You wouldn't read about it: in the same week that Greens' founding co-leader Jeanette Fitzsimons announced she would stand down, it was revealed that the recycling effort within the Beehive was being scaled back.

It must have prompted a grim smile from the woman herself: she's barely out the door of the press conference and they're expanding politic's carbon footprint.

She will doubtless be having a word in the right ear but it has never been her style to make a song and dance; she has been among politics' more notably dignified presences.

It may be argued that dignity has served her cause less than Machiavellian manoeuvring would have. But the Greens survived, indeed prospered, in November while Labour was routed, and their mandate is real and broad-based rather than depending on the MMP anomaly that allows a party with minimal support to ride into Parliament on the coat-tails of a single individual with local recognition.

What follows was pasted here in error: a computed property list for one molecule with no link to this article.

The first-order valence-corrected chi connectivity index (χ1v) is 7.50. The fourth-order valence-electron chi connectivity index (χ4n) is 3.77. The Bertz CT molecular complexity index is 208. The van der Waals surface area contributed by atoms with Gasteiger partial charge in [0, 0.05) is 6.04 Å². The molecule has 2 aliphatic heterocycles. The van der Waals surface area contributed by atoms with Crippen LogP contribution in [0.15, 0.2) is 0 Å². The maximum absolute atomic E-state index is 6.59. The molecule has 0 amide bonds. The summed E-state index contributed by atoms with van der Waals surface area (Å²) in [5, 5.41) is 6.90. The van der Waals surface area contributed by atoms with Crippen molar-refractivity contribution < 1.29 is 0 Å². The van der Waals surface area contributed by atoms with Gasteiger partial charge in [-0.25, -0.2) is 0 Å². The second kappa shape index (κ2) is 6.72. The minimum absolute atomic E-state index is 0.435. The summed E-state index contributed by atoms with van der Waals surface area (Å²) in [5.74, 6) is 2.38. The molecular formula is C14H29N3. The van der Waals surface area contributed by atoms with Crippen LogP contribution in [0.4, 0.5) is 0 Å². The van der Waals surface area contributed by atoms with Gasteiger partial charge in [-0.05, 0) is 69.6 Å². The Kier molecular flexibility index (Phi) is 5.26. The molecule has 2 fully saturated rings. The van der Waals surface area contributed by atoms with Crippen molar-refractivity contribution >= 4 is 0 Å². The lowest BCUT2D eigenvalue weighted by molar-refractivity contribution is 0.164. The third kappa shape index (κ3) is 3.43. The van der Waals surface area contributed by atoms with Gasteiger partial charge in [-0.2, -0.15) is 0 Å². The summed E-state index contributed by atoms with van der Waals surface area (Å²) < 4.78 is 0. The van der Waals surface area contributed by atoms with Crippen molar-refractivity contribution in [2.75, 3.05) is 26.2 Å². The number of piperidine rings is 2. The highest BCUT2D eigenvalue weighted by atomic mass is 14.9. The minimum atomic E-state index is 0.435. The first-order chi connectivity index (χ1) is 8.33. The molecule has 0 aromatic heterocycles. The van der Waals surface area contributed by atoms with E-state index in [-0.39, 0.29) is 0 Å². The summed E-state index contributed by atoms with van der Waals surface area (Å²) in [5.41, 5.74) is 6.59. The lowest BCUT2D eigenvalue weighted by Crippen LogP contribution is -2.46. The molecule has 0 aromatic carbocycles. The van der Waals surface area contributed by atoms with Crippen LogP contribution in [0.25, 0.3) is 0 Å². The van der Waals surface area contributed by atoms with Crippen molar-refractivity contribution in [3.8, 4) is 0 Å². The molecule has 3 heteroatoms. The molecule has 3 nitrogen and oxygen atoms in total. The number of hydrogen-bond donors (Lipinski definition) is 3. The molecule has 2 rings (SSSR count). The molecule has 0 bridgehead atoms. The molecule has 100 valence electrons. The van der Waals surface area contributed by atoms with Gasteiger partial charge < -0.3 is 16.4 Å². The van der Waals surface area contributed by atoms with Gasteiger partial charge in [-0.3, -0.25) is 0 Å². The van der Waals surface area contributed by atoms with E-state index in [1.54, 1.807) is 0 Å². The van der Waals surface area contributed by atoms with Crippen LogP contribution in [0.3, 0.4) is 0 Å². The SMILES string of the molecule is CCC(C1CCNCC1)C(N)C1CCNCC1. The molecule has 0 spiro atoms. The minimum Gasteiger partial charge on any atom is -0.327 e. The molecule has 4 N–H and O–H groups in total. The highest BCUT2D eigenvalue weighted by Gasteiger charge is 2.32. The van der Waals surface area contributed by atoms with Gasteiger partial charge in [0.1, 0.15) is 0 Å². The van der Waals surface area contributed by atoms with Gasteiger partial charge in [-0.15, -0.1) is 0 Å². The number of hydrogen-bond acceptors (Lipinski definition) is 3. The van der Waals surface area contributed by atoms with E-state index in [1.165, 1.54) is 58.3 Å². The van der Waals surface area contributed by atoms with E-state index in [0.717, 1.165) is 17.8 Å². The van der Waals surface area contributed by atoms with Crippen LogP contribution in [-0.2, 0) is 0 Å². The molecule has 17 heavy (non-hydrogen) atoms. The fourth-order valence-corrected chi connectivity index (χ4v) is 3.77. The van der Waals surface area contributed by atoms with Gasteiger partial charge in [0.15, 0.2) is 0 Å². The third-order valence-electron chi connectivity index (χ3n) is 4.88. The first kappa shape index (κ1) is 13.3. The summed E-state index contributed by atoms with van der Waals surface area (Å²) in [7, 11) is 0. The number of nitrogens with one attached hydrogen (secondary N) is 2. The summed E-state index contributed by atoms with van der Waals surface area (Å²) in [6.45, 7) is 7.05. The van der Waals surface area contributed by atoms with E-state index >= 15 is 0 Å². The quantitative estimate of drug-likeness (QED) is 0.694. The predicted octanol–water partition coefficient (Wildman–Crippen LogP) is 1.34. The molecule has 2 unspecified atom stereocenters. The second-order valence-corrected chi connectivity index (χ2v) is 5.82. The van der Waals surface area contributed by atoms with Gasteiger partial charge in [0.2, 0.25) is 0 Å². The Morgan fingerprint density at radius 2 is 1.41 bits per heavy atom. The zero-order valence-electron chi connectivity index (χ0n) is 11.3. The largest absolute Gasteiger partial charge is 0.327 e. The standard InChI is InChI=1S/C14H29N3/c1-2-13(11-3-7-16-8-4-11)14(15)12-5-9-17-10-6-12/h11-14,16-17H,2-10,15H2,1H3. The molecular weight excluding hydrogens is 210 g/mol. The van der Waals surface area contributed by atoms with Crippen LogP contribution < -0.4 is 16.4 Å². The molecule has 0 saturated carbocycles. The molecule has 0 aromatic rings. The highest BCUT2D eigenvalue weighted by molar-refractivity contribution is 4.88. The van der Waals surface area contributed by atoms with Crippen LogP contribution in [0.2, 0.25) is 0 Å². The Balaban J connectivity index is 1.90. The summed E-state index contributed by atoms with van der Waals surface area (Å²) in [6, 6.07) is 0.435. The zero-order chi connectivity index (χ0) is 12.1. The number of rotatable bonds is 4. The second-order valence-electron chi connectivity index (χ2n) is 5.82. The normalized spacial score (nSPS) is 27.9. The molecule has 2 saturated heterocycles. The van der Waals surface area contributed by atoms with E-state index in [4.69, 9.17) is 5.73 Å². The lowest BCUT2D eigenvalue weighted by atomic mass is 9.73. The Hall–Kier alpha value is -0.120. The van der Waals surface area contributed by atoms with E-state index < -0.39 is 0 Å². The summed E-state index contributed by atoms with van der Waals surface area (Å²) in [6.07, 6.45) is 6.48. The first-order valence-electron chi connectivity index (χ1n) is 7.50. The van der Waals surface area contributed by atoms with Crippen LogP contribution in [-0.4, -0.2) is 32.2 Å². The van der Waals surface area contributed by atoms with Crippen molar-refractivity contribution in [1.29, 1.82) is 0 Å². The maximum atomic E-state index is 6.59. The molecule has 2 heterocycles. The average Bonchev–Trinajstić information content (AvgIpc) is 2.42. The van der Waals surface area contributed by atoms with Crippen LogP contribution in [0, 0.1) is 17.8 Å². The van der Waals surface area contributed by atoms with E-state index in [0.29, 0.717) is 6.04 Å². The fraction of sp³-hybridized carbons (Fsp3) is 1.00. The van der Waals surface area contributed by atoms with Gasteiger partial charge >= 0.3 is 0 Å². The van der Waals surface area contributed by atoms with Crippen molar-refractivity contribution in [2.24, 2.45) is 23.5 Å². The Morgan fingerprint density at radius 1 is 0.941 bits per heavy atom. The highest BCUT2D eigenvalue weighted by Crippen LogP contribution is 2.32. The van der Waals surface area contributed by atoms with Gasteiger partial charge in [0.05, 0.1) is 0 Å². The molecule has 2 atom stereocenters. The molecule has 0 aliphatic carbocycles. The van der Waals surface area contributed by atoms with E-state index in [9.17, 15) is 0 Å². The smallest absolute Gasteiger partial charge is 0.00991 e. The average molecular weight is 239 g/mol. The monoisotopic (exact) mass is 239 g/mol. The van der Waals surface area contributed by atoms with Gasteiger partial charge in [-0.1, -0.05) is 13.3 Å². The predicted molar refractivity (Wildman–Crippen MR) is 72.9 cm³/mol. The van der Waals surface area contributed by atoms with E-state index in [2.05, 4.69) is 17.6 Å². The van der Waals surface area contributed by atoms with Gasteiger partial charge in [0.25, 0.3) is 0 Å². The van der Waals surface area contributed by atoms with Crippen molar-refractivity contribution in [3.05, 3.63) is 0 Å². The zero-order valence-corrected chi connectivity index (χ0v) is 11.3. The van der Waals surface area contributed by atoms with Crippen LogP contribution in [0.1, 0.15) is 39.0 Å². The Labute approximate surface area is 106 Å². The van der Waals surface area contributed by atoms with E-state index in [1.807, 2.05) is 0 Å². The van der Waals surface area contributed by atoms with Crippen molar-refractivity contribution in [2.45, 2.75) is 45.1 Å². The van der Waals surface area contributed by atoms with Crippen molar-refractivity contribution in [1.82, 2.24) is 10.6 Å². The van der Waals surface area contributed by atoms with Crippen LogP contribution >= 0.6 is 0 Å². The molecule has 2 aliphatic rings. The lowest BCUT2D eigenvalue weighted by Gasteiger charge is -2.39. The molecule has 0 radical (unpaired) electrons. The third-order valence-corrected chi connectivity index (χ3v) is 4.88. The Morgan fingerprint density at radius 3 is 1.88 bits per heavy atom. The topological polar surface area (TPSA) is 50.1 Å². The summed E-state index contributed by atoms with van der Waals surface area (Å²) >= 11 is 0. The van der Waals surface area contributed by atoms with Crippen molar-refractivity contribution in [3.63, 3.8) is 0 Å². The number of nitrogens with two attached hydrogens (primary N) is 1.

Her move to the back benches will leave a big gap. Metiria Turei and Sue Bradford, the two likely candidates for her job, both have an irreproachable commitment to social justice causes, but neither is likely to have the same broad appeal, in PR or policy terms, that the outgoing co-leader has effortlessly displayed. In more ways than they may yet know, the Greens are going to miss Fitzsimons.